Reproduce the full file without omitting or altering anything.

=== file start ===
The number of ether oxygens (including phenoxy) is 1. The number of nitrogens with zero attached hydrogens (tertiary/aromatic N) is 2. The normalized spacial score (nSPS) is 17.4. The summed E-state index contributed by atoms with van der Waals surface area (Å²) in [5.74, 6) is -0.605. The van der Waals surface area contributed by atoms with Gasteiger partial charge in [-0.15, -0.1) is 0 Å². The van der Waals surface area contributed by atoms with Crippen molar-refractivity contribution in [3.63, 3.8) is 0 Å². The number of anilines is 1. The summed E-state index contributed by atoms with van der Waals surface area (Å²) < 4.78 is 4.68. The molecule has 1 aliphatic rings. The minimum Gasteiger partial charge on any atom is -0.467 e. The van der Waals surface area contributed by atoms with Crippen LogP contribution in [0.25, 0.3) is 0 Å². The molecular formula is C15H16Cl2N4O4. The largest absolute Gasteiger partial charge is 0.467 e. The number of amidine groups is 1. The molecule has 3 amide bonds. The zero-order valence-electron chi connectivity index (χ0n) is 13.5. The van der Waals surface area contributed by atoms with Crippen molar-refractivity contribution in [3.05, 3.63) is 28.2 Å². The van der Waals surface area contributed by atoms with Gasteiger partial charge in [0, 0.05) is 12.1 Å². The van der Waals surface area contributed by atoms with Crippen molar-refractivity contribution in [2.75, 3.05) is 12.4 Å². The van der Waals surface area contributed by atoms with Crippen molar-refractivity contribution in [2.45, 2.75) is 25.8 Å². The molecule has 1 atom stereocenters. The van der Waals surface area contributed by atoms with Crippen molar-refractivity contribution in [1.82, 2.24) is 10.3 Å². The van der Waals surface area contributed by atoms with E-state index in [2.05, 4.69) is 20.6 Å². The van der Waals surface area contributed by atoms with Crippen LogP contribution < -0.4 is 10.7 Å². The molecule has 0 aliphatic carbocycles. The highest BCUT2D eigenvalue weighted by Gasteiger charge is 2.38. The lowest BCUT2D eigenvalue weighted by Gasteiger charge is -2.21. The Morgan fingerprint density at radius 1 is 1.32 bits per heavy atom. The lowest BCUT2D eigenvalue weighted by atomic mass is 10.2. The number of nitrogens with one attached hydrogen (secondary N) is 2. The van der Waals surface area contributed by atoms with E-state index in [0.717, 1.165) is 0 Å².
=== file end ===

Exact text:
The number of ether oxygens (including phenoxy) is 1. The number of nitrogens with zero attached hydrogens (tertiary/aromatic N) is 2. The normalized spacial score (nSPS) is 17.4. The summed E-state index contributed by atoms with van der Waals surface area (Å²) in [5.74, 6) is -0.605. The van der Waals surface area contributed by atoms with Gasteiger partial charge in [-0.15, -0.1) is 0 Å². The van der Waals surface area contributed by atoms with Crippen molar-refractivity contribution in [3.63, 3.8) is 0 Å². The number of anilines is 1. The summed E-state index contributed by atoms with van der Waals surface area (Å²) < 4.78 is 4.68. The molecule has 1 aliphatic rings. The minimum Gasteiger partial charge on any atom is -0.467 e. The van der Waals surface area contributed by atoms with Crippen LogP contribution in [0.25, 0.3) is 0 Å². The molecular formula is C15H16Cl2N4O4. The largest absolute Gasteiger partial charge is 0.467 e. The number of amidine groups is 1. The molecule has 3 amide bonds. The zero-order valence-electron chi connectivity index (χ0n) is 13.5. The van der Waals surface area contributed by atoms with Crippen molar-refractivity contribution in [3.05, 3.63) is 28.2 Å². The van der Waals surface area contributed by atoms with Gasteiger partial charge in [0, 0.05) is 12.1 Å². The van der Waals surface area contributed by atoms with Crippen molar-refractivity contribution in [2.75, 3.05) is 12.4 Å². The van der Waals surface area contributed by atoms with Crippen molar-refractivity contribution in [2.45, 2.75) is 25.8 Å². The molecule has 1 atom stereocenters. The van der Waals surface area contributed by atoms with Crippen molar-refractivity contribution in [1.82, 2.24) is 10.3 Å². The van der Waals surface area contributed by atoms with E-state index in [2.05, 4.69) is 20.6 Å². The van der Waals surface area contributed by atoms with Crippen LogP contribution < -0.4 is 10.7 Å². The molecule has 0 aliphatic carbocycles. The highest BCUT2D eigenvalue weighted by Gasteiger charge is 2.38. The lowest BCUT2D eigenvalue weighted by Gasteiger charge is -2.21. The Morgan fingerprint density at radius 1 is 1.32 bits per heavy atom. The lowest BCUT2D eigenvalue weighted by atomic mass is 10.2. The number of nitrogens with one attached hydrogen (secondary N) is 2. The van der Waals surface area contributed by atoms with E-state index in [0.717, 1.165) is 0 Å².